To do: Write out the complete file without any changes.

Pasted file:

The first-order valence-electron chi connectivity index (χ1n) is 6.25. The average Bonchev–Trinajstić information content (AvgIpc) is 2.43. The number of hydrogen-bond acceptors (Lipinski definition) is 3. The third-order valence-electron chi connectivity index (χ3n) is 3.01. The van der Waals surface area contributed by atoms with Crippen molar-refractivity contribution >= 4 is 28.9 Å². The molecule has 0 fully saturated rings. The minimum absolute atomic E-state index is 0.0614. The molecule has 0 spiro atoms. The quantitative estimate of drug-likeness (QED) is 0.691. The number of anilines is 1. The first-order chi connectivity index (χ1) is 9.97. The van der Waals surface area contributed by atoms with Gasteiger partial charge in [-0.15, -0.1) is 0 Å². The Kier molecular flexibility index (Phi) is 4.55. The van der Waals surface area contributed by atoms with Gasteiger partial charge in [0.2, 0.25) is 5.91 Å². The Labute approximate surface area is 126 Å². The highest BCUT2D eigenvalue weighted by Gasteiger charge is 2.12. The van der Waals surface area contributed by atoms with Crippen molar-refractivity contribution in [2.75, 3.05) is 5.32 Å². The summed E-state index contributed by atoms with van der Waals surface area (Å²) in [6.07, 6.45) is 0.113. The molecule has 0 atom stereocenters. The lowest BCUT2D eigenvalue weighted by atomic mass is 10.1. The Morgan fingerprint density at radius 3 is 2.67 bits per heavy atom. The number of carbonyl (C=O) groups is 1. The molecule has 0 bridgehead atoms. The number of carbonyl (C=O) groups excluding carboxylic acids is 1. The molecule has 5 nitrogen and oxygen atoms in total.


The first-order valence-electron chi connectivity index (χ1n) is 6.25. The average Bonchev–Trinajstić information content (AvgIpc) is 2.43. The number of hydrogen-bond acceptors (Lipinski definition) is 3. The third-order valence-electron chi connectivity index (χ3n) is 3.01. The van der Waals surface area contributed by atoms with Crippen molar-refractivity contribution >= 4 is 28.9 Å². The molecule has 0 fully saturated rings. The minimum absolute atomic E-state index is 0.0614. The molecule has 0 spiro atoms. The quantitative estimate of drug-likeness (QED) is 0.691. The number of anilines is 1. The first-order chi connectivity index (χ1) is 9.97. The van der Waals surface area contributed by atoms with Gasteiger partial charge in [-0.15, -0.1) is 0 Å². The Kier molecular flexibility index (Phi) is 4.55. The van der Waals surface area contributed by atoms with Gasteiger partial charge in [0.2, 0.25) is 5.91 Å². The Labute approximate surface area is 126 Å². The highest BCUT2D eigenvalue weighted by Gasteiger charge is 2.12. The van der Waals surface area contributed by atoms with Crippen molar-refractivity contribution in [2.75, 3.05) is 5.32 Å². The summed E-state index contributed by atoms with van der Waals surface area (Å²) in [6.07, 6.45) is 0.113. The molecule has 0 atom stereocenters. The lowest BCUT2D eigenvalue weighted by atomic mass is 10.1. The Morgan fingerprint density at radius 3 is 2.67 bits per heavy atom. The number of carbonyl (C=O) groups is 1. The molecule has 0 bridgehead atoms. The number of carbonyl (C=O) groups excluding carboxylic acids is 1. The molecule has 5 nitrogen and oxygen atoms in total.